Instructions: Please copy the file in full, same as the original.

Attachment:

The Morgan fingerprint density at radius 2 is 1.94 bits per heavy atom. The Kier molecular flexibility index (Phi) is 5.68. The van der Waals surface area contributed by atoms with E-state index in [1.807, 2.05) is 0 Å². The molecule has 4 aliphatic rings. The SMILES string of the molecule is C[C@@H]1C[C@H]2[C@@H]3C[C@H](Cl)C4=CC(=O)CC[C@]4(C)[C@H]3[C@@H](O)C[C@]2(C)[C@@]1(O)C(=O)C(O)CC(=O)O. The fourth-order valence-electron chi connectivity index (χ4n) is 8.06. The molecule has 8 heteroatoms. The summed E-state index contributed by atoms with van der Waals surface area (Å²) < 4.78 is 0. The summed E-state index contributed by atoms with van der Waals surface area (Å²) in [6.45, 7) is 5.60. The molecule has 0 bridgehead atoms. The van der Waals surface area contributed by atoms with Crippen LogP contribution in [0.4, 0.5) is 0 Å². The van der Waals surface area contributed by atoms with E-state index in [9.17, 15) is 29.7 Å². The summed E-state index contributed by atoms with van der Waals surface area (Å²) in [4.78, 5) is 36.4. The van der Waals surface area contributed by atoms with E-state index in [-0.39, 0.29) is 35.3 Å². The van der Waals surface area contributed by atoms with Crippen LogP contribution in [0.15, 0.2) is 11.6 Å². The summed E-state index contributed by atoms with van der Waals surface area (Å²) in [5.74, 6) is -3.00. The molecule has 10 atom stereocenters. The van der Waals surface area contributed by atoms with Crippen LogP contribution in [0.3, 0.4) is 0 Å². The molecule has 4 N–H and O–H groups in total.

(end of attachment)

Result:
The Morgan fingerprint density at radius 2 is 1.94 bits per heavy atom. The Kier molecular flexibility index (Phi) is 5.68. The van der Waals surface area contributed by atoms with E-state index in [1.807, 2.05) is 0 Å². The molecule has 4 aliphatic rings. The SMILES string of the molecule is C[C@@H]1C[C@H]2[C@@H]3C[C@H](Cl)C4=CC(=O)CC[C@]4(C)[C@H]3[C@@H](O)C[C@]2(C)[C@@]1(O)C(=O)C(O)CC(=O)O. The fourth-order valence-electron chi connectivity index (χ4n) is 8.06. The molecule has 8 heteroatoms. The summed E-state index contributed by atoms with van der Waals surface area (Å²) < 4.78 is 0. The summed E-state index contributed by atoms with van der Waals surface area (Å²) in [6.45, 7) is 5.60. The molecule has 0 bridgehead atoms. The van der Waals surface area contributed by atoms with Crippen LogP contribution in [0.4, 0.5) is 0 Å². The van der Waals surface area contributed by atoms with E-state index in [9.17, 15) is 29.7 Å². The summed E-state index contributed by atoms with van der Waals surface area (Å²) in [4.78, 5) is 36.4. The van der Waals surface area contributed by atoms with E-state index in [-0.39, 0.29) is 35.3 Å². The van der Waals surface area contributed by atoms with Crippen LogP contribution in [0.15, 0.2) is 11.6 Å². The summed E-state index contributed by atoms with van der Waals surface area (Å²) in [5.74, 6) is -3.00. The molecule has 10 atom stereocenters. The van der Waals surface area contributed by atoms with Crippen LogP contribution in [0.3, 0.4) is 0 Å². The molecule has 4 N–H and O–H groups in total.